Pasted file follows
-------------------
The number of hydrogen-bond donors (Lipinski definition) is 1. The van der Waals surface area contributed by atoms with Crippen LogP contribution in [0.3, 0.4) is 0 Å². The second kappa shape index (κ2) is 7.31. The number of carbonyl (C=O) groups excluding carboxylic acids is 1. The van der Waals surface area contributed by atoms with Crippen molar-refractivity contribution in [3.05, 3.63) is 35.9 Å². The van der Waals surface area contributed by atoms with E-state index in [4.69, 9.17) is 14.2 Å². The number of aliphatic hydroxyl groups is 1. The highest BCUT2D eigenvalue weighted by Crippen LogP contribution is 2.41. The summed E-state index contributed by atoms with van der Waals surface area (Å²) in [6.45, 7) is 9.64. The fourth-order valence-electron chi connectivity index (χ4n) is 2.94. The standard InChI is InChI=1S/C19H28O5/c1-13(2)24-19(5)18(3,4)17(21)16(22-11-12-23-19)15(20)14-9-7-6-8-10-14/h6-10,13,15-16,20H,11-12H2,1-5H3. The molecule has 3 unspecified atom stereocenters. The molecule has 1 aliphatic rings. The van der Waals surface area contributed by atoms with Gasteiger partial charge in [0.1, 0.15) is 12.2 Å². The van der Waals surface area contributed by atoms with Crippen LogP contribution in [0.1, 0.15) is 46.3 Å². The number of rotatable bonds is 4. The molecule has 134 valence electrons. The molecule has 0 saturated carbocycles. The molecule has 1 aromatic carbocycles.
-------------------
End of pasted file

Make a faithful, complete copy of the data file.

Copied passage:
The number of hydrogen-bond donors (Lipinski definition) is 1. The van der Waals surface area contributed by atoms with Crippen LogP contribution in [0.3, 0.4) is 0 Å². The second kappa shape index (κ2) is 7.31. The number of carbonyl (C=O) groups excluding carboxylic acids is 1. The van der Waals surface area contributed by atoms with Crippen molar-refractivity contribution in [3.05, 3.63) is 35.9 Å². The van der Waals surface area contributed by atoms with E-state index in [4.69, 9.17) is 14.2 Å². The number of aliphatic hydroxyl groups is 1. The highest BCUT2D eigenvalue weighted by Crippen LogP contribution is 2.41. The summed E-state index contributed by atoms with van der Waals surface area (Å²) in [6.45, 7) is 9.64. The fourth-order valence-electron chi connectivity index (χ4n) is 2.94. The standard InChI is InChI=1S/C19H28O5/c1-13(2)24-19(5)18(3,4)17(21)16(22-11-12-23-19)15(20)14-9-7-6-8-10-14/h6-10,13,15-16,20H,11-12H2,1-5H3. The molecule has 3 unspecified atom stereocenters. The molecule has 1 aliphatic rings. The van der Waals surface area contributed by atoms with Gasteiger partial charge in [0.1, 0.15) is 12.2 Å². The van der Waals surface area contributed by atoms with Crippen LogP contribution in [0.1, 0.15) is 46.3 Å². The number of rotatable bonds is 4. The molecule has 134 valence electrons. The molecule has 0 saturated carbocycles. The molecule has 1 aromatic carbocycles.